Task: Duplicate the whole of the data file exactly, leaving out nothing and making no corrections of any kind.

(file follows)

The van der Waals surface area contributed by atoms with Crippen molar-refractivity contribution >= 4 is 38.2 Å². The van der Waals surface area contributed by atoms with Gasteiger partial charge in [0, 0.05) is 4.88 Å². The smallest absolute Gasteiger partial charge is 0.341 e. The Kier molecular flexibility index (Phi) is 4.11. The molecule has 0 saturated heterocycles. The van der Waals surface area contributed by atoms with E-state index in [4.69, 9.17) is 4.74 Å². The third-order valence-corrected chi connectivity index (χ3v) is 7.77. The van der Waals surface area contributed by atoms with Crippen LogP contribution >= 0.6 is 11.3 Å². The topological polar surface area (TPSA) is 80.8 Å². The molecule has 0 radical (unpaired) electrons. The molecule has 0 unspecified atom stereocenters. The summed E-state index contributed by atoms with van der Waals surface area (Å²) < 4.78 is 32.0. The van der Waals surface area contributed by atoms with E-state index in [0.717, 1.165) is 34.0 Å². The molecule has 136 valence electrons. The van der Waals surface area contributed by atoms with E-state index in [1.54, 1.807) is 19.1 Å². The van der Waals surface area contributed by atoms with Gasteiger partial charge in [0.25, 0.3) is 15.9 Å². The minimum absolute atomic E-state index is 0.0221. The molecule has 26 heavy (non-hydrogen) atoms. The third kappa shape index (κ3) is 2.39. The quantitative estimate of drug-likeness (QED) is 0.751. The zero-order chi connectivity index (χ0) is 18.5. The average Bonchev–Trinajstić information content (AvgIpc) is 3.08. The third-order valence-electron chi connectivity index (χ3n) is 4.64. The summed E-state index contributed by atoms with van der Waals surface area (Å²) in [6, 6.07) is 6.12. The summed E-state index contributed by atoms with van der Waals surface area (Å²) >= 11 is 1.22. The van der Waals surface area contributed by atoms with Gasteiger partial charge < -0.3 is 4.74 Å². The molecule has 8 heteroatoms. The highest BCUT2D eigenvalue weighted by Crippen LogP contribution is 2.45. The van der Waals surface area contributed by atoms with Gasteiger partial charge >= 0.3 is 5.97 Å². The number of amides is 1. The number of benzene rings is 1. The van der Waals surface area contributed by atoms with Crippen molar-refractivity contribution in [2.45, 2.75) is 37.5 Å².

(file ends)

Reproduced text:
The van der Waals surface area contributed by atoms with Crippen molar-refractivity contribution >= 4 is 38.2 Å². The van der Waals surface area contributed by atoms with Gasteiger partial charge in [0, 0.05) is 4.88 Å². The smallest absolute Gasteiger partial charge is 0.341 e. The Kier molecular flexibility index (Phi) is 4.11. The molecule has 0 saturated heterocycles. The van der Waals surface area contributed by atoms with E-state index in [4.69, 9.17) is 4.74 Å². The third-order valence-corrected chi connectivity index (χ3v) is 7.77. The van der Waals surface area contributed by atoms with Crippen LogP contribution >= 0.6 is 11.3 Å². The topological polar surface area (TPSA) is 80.8 Å². The molecule has 0 radical (unpaired) electrons. The molecule has 0 unspecified atom stereocenters. The summed E-state index contributed by atoms with van der Waals surface area (Å²) < 4.78 is 32.0. The van der Waals surface area contributed by atoms with E-state index in [0.717, 1.165) is 34.0 Å². The molecule has 136 valence electrons. The van der Waals surface area contributed by atoms with E-state index in [1.54, 1.807) is 19.1 Å². The van der Waals surface area contributed by atoms with Gasteiger partial charge in [0.25, 0.3) is 15.9 Å². The minimum absolute atomic E-state index is 0.0221. The molecule has 26 heavy (non-hydrogen) atoms. The third kappa shape index (κ3) is 2.39. The quantitative estimate of drug-likeness (QED) is 0.751. The zero-order chi connectivity index (χ0) is 18.5. The average Bonchev–Trinajstić information content (AvgIpc) is 3.08. The third-order valence-electron chi connectivity index (χ3n) is 4.64. The summed E-state index contributed by atoms with van der Waals surface area (Å²) in [6, 6.07) is 6.12. The summed E-state index contributed by atoms with van der Waals surface area (Å²) >= 11 is 1.22. The van der Waals surface area contributed by atoms with Gasteiger partial charge < -0.3 is 4.74 Å². The molecule has 8 heteroatoms. The highest BCUT2D eigenvalue weighted by Crippen LogP contribution is 2.45. The van der Waals surface area contributed by atoms with Gasteiger partial charge >= 0.3 is 5.97 Å². The number of amides is 1. The number of benzene rings is 1. The van der Waals surface area contributed by atoms with Crippen molar-refractivity contribution in [2.45, 2.75) is 37.5 Å².